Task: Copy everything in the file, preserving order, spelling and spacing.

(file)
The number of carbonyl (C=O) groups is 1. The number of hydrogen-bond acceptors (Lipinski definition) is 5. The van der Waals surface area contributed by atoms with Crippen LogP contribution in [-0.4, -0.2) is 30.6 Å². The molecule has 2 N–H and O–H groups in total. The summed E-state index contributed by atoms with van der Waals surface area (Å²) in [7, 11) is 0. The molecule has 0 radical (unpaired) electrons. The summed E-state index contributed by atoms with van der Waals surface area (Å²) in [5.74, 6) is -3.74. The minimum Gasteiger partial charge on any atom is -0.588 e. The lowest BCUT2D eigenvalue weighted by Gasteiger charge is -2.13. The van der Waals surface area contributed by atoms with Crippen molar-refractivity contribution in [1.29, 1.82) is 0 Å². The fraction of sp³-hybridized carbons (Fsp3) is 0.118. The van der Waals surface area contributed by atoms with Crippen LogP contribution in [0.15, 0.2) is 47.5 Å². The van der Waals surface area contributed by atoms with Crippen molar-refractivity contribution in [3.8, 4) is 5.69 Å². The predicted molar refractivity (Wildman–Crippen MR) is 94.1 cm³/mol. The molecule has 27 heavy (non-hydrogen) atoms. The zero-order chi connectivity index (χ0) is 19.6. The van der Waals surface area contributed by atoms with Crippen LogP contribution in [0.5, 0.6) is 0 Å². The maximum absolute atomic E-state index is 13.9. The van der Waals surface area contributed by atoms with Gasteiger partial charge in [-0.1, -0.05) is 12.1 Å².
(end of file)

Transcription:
The number of carbonyl (C=O) groups is 1. The number of hydrogen-bond acceptors (Lipinski definition) is 5. The van der Waals surface area contributed by atoms with Crippen LogP contribution in [-0.4, -0.2) is 30.6 Å². The molecule has 2 N–H and O–H groups in total. The summed E-state index contributed by atoms with van der Waals surface area (Å²) in [7, 11) is 0. The molecule has 0 radical (unpaired) electrons. The summed E-state index contributed by atoms with van der Waals surface area (Å²) in [5.74, 6) is -3.74. The minimum Gasteiger partial charge on any atom is -0.588 e. The lowest BCUT2D eigenvalue weighted by Gasteiger charge is -2.13. The van der Waals surface area contributed by atoms with Crippen molar-refractivity contribution in [1.29, 1.82) is 0 Å². The fraction of sp³-hybridized carbons (Fsp3) is 0.118. The van der Waals surface area contributed by atoms with Crippen LogP contribution in [0.15, 0.2) is 47.5 Å². The van der Waals surface area contributed by atoms with Crippen molar-refractivity contribution in [3.8, 4) is 5.69 Å². The predicted molar refractivity (Wildman–Crippen MR) is 94.1 cm³/mol. The molecule has 27 heavy (non-hydrogen) atoms. The zero-order chi connectivity index (χ0) is 19.6. The van der Waals surface area contributed by atoms with Crippen LogP contribution in [0.5, 0.6) is 0 Å². The maximum absolute atomic E-state index is 13.9. The van der Waals surface area contributed by atoms with Gasteiger partial charge in [-0.1, -0.05) is 12.1 Å².